Imagine you want to open a door that opens by pushing. Applying force in the right direction (e.g., push) will open the door without much friction. If you try to open it by pulling, you will waste your energy without getting anything. If you pull too hard, you might actually bring harm, both to yourself and the door.
Force = Effort
Applying effort in the right direction gets you a positive result with the least amount of resistance. Effort in the wrong direction wastes your energy and doesn't get you what you want. Applying too much effort in the wrong direction may actually create counter-productive results.
Here's how you can apply this model to things you want to do.
Before you start to do anything, you have to know what the rules of the game are and what you're trying to achieve.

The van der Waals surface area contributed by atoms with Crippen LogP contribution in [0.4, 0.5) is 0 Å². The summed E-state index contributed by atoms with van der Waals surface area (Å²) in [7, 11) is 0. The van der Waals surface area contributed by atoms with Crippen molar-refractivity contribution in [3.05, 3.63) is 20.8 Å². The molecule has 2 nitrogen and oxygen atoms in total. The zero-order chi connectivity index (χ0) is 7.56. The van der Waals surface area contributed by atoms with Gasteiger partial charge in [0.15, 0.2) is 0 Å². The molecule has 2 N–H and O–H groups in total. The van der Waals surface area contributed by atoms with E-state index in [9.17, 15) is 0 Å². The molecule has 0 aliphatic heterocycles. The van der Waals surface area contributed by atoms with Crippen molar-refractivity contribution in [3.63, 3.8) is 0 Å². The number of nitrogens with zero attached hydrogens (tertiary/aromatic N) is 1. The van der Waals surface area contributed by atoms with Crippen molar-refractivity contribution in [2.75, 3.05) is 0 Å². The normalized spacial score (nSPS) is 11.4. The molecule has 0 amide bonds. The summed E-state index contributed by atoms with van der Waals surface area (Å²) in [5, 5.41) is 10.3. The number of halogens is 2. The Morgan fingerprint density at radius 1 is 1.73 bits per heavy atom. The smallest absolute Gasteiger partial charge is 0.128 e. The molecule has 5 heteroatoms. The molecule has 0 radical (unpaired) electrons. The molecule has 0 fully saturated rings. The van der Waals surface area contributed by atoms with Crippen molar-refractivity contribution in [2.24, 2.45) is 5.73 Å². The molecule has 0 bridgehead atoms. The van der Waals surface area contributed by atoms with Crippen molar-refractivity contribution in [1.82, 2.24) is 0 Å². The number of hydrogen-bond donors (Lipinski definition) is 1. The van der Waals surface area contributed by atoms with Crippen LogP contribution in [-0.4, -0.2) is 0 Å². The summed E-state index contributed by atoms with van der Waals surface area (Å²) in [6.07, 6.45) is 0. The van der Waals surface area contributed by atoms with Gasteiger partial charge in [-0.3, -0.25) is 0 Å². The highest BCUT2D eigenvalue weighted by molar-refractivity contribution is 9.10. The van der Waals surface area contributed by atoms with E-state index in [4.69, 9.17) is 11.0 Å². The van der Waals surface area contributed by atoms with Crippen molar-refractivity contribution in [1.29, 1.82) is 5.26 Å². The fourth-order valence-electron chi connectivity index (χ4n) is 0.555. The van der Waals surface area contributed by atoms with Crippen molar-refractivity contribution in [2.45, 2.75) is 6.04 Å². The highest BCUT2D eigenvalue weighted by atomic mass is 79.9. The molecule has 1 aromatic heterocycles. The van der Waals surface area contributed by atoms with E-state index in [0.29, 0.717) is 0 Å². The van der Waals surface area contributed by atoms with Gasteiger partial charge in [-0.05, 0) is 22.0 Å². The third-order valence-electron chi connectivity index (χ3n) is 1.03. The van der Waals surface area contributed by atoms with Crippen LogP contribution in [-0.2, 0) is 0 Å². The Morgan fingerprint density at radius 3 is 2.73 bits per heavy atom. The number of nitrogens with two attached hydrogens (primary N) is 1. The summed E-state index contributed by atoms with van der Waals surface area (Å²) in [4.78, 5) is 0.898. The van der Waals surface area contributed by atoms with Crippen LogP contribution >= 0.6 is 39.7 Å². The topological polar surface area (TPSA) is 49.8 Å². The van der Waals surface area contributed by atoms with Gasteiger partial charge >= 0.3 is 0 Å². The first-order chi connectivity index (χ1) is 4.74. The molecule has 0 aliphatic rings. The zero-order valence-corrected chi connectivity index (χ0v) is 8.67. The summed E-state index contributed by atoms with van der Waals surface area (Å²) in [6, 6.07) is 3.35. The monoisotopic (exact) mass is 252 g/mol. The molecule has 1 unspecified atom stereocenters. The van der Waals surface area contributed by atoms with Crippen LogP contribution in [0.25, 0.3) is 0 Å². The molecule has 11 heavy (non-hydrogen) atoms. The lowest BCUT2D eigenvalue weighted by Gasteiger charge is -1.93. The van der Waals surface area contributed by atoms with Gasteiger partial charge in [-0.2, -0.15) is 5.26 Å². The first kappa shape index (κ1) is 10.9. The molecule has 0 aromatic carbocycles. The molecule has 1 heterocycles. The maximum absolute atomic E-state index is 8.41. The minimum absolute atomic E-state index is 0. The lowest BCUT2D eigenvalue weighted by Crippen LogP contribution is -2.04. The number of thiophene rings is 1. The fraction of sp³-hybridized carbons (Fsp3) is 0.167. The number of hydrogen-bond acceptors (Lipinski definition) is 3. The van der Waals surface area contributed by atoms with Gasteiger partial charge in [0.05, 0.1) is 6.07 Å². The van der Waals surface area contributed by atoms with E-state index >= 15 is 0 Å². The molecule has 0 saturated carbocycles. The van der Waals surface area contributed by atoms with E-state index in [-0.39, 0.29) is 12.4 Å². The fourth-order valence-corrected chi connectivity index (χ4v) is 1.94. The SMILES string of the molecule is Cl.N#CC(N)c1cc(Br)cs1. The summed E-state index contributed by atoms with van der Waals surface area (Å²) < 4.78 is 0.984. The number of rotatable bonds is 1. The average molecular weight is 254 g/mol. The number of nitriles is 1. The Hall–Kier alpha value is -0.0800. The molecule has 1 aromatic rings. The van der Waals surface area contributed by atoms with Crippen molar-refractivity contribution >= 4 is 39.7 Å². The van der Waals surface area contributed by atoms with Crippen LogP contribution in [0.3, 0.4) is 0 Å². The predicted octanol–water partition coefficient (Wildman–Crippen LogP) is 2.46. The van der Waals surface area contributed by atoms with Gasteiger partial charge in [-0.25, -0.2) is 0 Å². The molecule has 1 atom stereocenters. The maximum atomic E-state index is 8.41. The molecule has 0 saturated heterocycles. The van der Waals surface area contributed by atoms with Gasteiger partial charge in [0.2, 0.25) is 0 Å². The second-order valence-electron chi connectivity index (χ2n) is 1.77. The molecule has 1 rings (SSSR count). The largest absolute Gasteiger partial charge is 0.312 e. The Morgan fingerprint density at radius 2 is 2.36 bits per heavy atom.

This is equivalent to getting a contextual understanding of how doors work and what you need to do to open them. More importantly, it's an awareness of what doors exists and which one you should open.
Only then does applying effort in the right direction become relevant.
When you're stuck trying to open a door, you're either overthinking or overdoing.
Overthinking looks like being too absorbed in learning the game's rules without taking any meaningful action. It's being stuck on theory. It's failing to recognize that rules of the game are discovered by tinkering: taking small steps to develop an understanding of things work.
Overdoing looks like pushing hard on a door that opens by pulling. Only to find out it was the wrong door.
Think about something important you're trying to do but feel stuck doing.